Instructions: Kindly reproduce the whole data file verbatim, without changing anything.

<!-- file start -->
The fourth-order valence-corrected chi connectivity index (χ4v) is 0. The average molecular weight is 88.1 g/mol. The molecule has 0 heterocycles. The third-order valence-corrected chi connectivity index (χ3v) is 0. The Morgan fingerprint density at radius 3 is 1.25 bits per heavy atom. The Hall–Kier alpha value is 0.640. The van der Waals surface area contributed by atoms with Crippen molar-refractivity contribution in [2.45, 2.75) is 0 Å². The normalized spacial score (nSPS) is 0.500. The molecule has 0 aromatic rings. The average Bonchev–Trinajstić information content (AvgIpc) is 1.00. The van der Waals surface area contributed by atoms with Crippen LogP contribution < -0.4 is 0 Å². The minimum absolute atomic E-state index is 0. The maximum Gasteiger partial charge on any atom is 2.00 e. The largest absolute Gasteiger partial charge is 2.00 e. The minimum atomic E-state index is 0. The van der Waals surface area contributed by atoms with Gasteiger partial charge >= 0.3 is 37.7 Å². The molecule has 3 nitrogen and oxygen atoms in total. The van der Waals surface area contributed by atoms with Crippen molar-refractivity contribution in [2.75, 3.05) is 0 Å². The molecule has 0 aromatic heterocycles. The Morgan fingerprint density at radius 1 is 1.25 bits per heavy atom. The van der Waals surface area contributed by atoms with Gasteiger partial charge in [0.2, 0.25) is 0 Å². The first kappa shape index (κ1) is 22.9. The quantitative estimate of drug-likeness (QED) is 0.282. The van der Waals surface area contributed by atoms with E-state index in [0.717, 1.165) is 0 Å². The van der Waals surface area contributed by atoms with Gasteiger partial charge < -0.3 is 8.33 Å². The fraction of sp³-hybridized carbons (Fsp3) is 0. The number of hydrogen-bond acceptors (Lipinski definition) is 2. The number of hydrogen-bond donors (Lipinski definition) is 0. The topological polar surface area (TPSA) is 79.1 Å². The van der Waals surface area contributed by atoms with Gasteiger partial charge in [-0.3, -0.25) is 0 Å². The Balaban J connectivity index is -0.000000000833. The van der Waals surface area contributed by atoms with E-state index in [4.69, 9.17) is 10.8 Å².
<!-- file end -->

The fourth-order valence-corrected chi connectivity index (χ4v) is 0. The average molecular weight is 88.1 g/mol. The molecule has 0 heterocycles. The third-order valence-corrected chi connectivity index (χ3v) is 0. The Morgan fingerprint density at radius 3 is 1.25 bits per heavy atom. The Hall–Kier alpha value is 0.640. The van der Waals surface area contributed by atoms with Crippen molar-refractivity contribution in [2.45, 2.75) is 0 Å². The normalized spacial score (nSPS) is 0.500. The molecule has 0 aromatic rings. The average Bonchev–Trinajstić information content (AvgIpc) is 1.00. The van der Waals surface area contributed by atoms with Crippen LogP contribution < -0.4 is 0 Å². The minimum absolute atomic E-state index is 0. The maximum Gasteiger partial charge on any atom is 2.00 e. The largest absolute Gasteiger partial charge is 2.00 e. The minimum atomic E-state index is 0. The van der Waals surface area contributed by atoms with Gasteiger partial charge >= 0.3 is 37.7 Å². The molecule has 3 nitrogen and oxygen atoms in total. The van der Waals surface area contributed by atoms with Crippen molar-refractivity contribution in [2.75, 3.05) is 0 Å². The molecule has 0 aromatic heterocycles. The Morgan fingerprint density at radius 1 is 1.25 bits per heavy atom. The van der Waals surface area contributed by atoms with Gasteiger partial charge in [0.2, 0.25) is 0 Å². The first kappa shape index (κ1) is 22.9. The quantitative estimate of drug-likeness (QED) is 0.282. The van der Waals surface area contributed by atoms with E-state index in [0.717, 1.165) is 0 Å². The van der Waals surface area contributed by atoms with Gasteiger partial charge < -0.3 is 8.33 Å². The fraction of sp³-hybridized carbons (Fsp3) is 0. The number of hydrogen-bond acceptors (Lipinski definition) is 2. The number of hydrogen-bond donors (Lipinski definition) is 0. The topological polar surface area (TPSA) is 79.1 Å². The van der Waals surface area contributed by atoms with Gasteiger partial charge in [-0.3, -0.25) is 0 Å². The Balaban J connectivity index is -0.000000000833. The van der Waals surface area contributed by atoms with E-state index in [4.69, 9.17) is 10.8 Å².